Palin: U.S. Shouldn’t ‘Second Guess’ Israel

By Julie Stahl | September 12, 2008 | 9:28 AM EDT

The U.S. cannot allow Iranian President Mahmoud Ahmadinejad's government to obtain nuclear weapons, Alaska Gov. Sarah Palin told ABC's Charlie Gibson Thursday.

Jerusalem ( – The U.S. cannot allow Iranian President Mahmoud Ahmadinejad’s government to obtain nuclear weapons and should not “second guess” Israel if it decided to strike Iran’s nuclear facilities, said Alaska Governor Sarah Palin in an interview with ABC News on Thursday.
“I believe that under the leadership of Ahmadinejad, nuclear weapons in the hands of his government, are extremely dangerous to everyone on this globe,” Republican Sen. John McCain’s running mate said.
“We have got to make sure these weapons of mass destruction -- that nuclear weapons are not given to the hands of Ahmadinejad, not that he would use them, but that he would allow terrorists to be able to use them. So we have got to put the pressure on Iran,” Palin said.
Palin, who has never visited Israel, was asked how the U.S. should respond if Israel feels the need to strike Iranian nuclear facilities.
“Well first, we are friends of Israel, and I don’t think we should second guess the measures Israel has to take to defend themselves and for their security,” she said.
Asked two more times if the U.S. should cooperate or agree with an Israeli strike, Palin repeated that the U.S. shouldn’t “second guess” what Israel needs to do to secure the nation.
Democratic Sen. Barack Obama also has said that Israel must decide on matters concerning its own security. He says that all options are on the table in dealing with Iran, but he also has expressed willingness to sit down and talk with the radical leadership in Tehran.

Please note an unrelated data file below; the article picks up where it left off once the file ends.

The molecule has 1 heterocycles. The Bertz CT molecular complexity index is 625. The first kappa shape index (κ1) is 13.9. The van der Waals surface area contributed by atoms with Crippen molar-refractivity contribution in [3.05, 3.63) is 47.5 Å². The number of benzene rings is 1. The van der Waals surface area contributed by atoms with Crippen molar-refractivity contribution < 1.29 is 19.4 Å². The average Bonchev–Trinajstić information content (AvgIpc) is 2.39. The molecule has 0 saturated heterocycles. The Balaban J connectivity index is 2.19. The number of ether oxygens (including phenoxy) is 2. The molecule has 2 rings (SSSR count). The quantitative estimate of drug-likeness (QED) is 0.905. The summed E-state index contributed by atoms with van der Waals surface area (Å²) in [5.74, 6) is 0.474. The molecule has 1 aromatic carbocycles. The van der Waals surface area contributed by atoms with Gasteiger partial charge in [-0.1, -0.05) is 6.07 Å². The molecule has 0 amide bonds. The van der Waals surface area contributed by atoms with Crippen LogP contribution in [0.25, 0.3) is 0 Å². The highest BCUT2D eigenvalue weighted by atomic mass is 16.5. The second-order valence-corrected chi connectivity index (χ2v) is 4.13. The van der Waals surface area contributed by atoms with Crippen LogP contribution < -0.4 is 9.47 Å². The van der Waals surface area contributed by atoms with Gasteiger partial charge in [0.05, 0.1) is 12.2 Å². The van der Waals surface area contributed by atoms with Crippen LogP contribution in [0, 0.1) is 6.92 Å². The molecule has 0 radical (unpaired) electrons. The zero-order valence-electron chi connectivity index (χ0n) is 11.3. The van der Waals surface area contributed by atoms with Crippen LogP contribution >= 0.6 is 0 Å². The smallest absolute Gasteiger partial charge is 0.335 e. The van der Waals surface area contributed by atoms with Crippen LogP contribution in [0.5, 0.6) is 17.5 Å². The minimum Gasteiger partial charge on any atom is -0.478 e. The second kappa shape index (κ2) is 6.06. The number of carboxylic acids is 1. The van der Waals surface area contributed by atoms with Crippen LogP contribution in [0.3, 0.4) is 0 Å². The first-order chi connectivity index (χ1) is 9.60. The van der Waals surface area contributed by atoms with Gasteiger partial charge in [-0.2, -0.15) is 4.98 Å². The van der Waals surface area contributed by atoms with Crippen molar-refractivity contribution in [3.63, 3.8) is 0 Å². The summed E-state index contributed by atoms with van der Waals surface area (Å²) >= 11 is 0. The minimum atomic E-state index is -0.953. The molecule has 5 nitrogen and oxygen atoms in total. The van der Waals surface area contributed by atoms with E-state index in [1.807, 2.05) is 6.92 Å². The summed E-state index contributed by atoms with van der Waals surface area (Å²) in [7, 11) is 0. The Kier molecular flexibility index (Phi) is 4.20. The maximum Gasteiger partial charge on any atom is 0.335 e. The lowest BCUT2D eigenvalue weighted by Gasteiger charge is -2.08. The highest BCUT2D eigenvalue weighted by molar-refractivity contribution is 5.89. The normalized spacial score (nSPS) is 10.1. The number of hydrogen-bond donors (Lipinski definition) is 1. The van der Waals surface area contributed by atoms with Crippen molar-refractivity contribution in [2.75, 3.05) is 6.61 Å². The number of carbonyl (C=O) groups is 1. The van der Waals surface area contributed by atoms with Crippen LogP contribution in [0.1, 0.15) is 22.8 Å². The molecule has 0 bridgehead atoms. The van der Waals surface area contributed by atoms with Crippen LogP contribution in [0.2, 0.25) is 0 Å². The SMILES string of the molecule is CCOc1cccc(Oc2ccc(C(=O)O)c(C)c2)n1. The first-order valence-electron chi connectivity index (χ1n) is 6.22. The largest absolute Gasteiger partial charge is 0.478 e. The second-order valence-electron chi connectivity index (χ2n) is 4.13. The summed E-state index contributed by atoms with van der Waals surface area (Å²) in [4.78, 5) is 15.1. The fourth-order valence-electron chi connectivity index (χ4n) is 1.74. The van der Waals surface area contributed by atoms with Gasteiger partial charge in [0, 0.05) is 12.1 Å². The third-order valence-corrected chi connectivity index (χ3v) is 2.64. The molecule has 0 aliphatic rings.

On his visit to Israel in July, Obama said he wanted to mobilize the international community to offer a series of “big sticks and big carrots” to persuade the Iranian regime to back away from its nuclear program. (See earlier story)

But some analysts here say that Obama’s has surrounded himself with foreign policy advisers who believe that a resolution of the Israeli-Palestinian conflict – and not Iran -- is the foundation for resolving all other Middle East conflicts.
Sen. John McCain has taken a tougher stand on Iran, calling it a “terrorist nation” that poses “an enormous threat to Israel.”
McCain has said he would be willing to meet with the Iranians, but only with they recognize Israel’s right to exist, renounce terrorism, scrap their pursuit of nuclear weapons and stop training terror groups.
In an interview with Israeli television in July, McCain said that he hoped Israel would never feel so threatened that it needed to attack Iran. But he said that the U.S. would never allow a second Holocaust to take place.
‘Judeo-Christian values’
Yoram Ettinger, a former Israeli diplomatic liaison to the U.S. Congress, said Palin’s world view is more important than her experience.
“Palin’s dedication to Judeo-Christian values should provide a high degree of comfort for Israel,” Ettinger told
He also hailed “Palin’s sense of patriotism and realism as far as international terrorism and rogue regimes [are concerned].”
According to Ettinger, Palin’s world view, which is based on the Bible, he said, is more important than any speeches that she or the other candidates may deliver.
But Hillel Schenker, vice chair of Democrats Abroad in Israel told earlier this week that “most American Jews,” except for “right-wing” religious Jews, would have a problem with Palin’s “Christian fundamentalist” faith.
There have been whispers here that Israel may attack Iran some time after the presidential elections in November and before the new administration takes office – particularly if Obama wins.
Israeli media reports have said that Washington has warned Israel against attacking Iran’s nuclear facilities.
On Thursday, the Israeli daily Ha’aretz reported that a security package requested by Israel -- which the U.S. has so far refused to give Israel -- includes a large number of “bunker-buster” bombs as well as permission to use an air corridor to Iran.
The U.S. reportedly is worried that Israel would use the aid to attack Iran’s nuclear facilities. If the U.S. rejects the aid request, it would make it difficult for Israel to attack Iran, the paper said.